Patient engagement was initially only a methodology to ramp up the extent of patient satisfaction. With the improvement of healthcare technology, many benefits of patient engagement such as patient safety, transaction efficiency and better-quality care outcomes began to rise to the top. As the healthcare industry aligns itself to ‘patient-centric care’ patient engagement is set to play a leading role in HIT development.
Healthcare providers across the US are scrambling to adapt to VBC requirements. In the pursuit of high-value care outcomes, providers have been forced to shift their focus from patients to their computer screens. EHR vendors had stepped in with the promise of higher productivity. But the onslaught of CMS regulations caused them to overlook provider conundrums. To bring the focus back to innovation and to pursue high value care outcomes, HIT developers must explore all avenues that take them towards it. Patient Engagement is one of them, and here are the key areas of focus in it for care providers to explore.
Pre-Encounter: Appointment inquiries, check-ins, confirmation of schedule and answering questionnaires are some of the many tasks that patients can complete without supervision. Workflows that allow them to engage with these tasks on their mobile can help care providers save time and improve the accuracy of patient information on-boarding. The transfer of the data requirements load from care providers to patients vastly reduces operational overheads while ensuring a phenomenal ‘zero-contact’ experience for patients.
Tele-Encounter: As more and more patients acclimatize to mobile apps for most of their needs, advancements in devices and wearables working in concert with mobile apps have transformed patient experience. An increasing number of payers are also gunning for preventive care over curative care, offering reimbursements for tele-visits. In 2021 and beyond, tele-encounters would set a precedent for convenient care, enabling providers to ease reporting and operational burden currently taking a toll on them.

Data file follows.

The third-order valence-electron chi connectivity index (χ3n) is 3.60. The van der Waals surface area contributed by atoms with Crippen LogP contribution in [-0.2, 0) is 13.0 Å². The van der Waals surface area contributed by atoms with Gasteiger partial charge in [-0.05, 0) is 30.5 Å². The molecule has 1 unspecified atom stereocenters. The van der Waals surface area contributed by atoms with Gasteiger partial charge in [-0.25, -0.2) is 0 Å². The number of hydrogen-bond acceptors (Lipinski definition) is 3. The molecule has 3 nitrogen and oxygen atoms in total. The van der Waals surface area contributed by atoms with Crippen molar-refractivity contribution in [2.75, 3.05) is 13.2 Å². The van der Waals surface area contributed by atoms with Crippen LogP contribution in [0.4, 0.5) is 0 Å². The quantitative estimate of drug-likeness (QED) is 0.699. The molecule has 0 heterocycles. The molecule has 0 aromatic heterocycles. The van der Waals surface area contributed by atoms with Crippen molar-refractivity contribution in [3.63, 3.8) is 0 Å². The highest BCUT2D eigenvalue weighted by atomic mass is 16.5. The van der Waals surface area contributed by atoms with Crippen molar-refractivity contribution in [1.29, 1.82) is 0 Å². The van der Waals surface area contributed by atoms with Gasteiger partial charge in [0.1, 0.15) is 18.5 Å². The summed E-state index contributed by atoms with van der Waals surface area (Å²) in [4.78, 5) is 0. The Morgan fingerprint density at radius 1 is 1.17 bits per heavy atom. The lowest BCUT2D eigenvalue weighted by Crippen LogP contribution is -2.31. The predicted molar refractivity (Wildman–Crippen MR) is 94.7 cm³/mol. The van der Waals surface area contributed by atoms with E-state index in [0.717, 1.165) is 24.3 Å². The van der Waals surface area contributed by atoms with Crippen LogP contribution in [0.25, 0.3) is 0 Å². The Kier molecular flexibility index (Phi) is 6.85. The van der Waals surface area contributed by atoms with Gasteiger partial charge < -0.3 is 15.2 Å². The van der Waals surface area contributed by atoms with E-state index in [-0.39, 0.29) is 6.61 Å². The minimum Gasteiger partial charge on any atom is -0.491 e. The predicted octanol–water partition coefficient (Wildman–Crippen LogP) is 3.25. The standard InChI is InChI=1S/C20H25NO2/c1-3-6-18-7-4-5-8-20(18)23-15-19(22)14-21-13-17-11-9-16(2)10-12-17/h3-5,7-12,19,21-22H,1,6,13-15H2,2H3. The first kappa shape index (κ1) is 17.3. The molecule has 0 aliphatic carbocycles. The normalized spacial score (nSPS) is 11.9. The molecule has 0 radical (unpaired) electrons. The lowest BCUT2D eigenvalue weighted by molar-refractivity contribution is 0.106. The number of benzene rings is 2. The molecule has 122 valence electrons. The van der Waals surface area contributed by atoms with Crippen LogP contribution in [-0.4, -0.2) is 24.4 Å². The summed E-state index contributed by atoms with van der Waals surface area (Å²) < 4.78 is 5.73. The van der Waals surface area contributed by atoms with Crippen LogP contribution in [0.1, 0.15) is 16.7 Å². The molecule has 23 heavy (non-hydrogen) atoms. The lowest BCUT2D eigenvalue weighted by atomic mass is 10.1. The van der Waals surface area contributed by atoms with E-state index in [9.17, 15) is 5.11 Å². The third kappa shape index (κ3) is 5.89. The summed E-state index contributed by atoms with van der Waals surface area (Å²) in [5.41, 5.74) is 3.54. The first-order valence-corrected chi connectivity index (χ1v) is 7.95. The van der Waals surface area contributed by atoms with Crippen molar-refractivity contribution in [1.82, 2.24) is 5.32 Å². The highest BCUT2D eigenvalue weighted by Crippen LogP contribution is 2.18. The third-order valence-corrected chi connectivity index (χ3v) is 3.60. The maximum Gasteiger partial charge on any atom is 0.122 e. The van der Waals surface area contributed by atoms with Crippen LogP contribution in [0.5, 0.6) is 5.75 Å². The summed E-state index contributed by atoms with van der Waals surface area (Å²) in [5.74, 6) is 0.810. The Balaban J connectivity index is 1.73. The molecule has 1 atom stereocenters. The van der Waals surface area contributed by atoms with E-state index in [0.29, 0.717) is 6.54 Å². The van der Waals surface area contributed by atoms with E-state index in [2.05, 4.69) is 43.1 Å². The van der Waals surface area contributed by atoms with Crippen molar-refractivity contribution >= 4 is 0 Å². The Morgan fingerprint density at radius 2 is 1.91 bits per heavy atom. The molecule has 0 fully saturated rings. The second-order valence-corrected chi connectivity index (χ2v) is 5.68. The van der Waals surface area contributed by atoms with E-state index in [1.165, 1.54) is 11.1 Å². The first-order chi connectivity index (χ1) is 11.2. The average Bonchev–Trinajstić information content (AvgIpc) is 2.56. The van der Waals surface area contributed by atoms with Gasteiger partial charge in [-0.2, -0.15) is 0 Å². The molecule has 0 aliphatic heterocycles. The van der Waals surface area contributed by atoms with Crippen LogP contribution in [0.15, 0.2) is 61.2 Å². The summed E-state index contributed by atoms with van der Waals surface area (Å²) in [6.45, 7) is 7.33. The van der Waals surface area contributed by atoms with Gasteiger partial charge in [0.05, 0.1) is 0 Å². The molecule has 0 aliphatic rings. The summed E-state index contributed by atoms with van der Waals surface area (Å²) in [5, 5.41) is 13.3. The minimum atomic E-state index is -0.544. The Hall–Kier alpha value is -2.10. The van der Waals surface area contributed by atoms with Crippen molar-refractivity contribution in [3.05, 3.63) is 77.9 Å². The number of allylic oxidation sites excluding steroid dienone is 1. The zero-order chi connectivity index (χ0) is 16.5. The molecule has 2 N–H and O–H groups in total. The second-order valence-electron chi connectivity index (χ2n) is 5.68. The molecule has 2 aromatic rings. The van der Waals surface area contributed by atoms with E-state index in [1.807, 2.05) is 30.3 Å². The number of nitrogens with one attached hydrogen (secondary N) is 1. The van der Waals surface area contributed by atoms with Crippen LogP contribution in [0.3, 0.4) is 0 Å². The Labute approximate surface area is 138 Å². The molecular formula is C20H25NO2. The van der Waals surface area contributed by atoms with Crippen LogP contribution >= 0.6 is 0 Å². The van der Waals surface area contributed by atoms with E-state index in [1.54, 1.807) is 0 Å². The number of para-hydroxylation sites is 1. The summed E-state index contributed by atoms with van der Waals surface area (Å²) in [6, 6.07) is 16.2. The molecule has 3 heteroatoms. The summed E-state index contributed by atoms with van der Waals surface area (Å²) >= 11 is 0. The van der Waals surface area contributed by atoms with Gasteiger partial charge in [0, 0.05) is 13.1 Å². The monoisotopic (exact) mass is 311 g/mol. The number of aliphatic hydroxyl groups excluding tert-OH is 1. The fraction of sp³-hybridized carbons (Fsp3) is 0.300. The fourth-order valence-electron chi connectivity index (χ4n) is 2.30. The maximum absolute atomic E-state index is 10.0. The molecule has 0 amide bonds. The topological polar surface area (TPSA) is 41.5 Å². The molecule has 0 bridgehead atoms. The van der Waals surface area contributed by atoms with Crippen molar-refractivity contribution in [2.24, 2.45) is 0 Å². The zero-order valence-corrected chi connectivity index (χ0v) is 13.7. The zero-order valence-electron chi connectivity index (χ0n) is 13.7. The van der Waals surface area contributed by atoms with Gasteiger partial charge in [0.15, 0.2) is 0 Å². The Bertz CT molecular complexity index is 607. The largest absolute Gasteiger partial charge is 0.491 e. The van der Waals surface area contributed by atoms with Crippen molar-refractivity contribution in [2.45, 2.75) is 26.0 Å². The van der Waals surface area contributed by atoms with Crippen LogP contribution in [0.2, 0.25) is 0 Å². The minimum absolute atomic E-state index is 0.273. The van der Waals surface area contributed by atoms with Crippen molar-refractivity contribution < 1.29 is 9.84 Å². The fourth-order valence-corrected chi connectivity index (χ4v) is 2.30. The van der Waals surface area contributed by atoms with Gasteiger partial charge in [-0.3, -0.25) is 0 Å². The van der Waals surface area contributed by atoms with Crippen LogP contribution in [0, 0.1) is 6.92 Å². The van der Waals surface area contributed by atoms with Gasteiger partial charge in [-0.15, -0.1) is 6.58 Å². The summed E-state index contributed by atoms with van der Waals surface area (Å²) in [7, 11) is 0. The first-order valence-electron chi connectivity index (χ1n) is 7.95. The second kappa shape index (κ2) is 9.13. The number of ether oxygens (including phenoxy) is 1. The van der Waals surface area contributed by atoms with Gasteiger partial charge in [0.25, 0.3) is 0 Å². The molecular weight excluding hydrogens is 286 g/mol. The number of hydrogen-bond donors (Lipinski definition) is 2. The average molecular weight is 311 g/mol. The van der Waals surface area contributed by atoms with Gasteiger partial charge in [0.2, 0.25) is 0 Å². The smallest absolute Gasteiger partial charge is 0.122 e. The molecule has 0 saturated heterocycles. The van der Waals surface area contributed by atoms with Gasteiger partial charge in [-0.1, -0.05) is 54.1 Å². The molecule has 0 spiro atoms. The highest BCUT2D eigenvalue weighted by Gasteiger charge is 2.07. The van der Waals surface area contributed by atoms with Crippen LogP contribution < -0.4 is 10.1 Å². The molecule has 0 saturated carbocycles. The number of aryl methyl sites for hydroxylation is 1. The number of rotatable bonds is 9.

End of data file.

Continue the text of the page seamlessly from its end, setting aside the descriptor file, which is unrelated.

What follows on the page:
Medication Management: There are many possibilities for care providers to ramp up patient engagement depending on the medium used to deliver last-mile connectivity (interaction with patients). Reconciliation of medicines sold at every encounter, syncing active medication set with every relevant provider (PCP, Specialists etc.), education on drug-drug interactions and possible correlation with active allergies could potentially slash the number of adverse events significantly. Correlating prescriptions with low-cost alternatives (as suggestions) will improve the propensity for medication adherence and impact patient health/wellness.
Care Plan Adherence: User-friendly, configurable and customizable checklists can be a great way to embrace automation and create a bigger impact without any associated cost escalation. In addition, system assistance in flagging certain interventions as inconsistent with care goals can vary intervention time intervals and alignment with evolving care guidelines by highlighting deviations may reduce the provider burden. This would shift the focus from discovery to action, optimizing the entire care value chain.
New Safety Procedures: With the pandemic, the awareness and seriousness toward safety procedures have probably covered more distance than they did in the last two decades. As we step into the future, payer and provider organizations will tighten the controls to ensure that the benchmarks are maintained. As patients follow the basic pre-visit instructions today, the list will grow, and patients might require assistance in following those and still spend as little time at the care facilities as possible. Clinical workflows may need to be relooked to avoid contradictions or efficiency loss as safety procedures become more stringent.
Mobile First Experience: Most patient-facing technologies such as patient engagement portals and apps were conceptualized to adhere to CMS regulations. A proactive effort from HIT developers to fulfil the needs of care providers would require the prime focus on creating ‘mobile-first experience s for patients. Such a synergy would reduce the distance between patients and the circle of wellness to foster exception-based interventions which would ease provider churn.
Automated Assistants: Medication regimen adherence, education, feedbacks, healthy lifestyle promotion etc., are some of the areas where patients could use a nudge to get back on track. The use of AI-powered virtual assistants enables care providers to cope with the shortage of healthcare providers and expand outreach. These automated assistants do so by taking charge of use cases that aren’t mission-critical. As HIT developers push the envelope of HIT design and development, they can help care providers unlock deeper and more meaningful engagement without human intervention to enrich the patient experience.
Patient engagement holds many opportunities for HIT developers to ease the operational burden of care providers. Cogent development strategies and time bound operations can help HIT developers tap into these possibilities.
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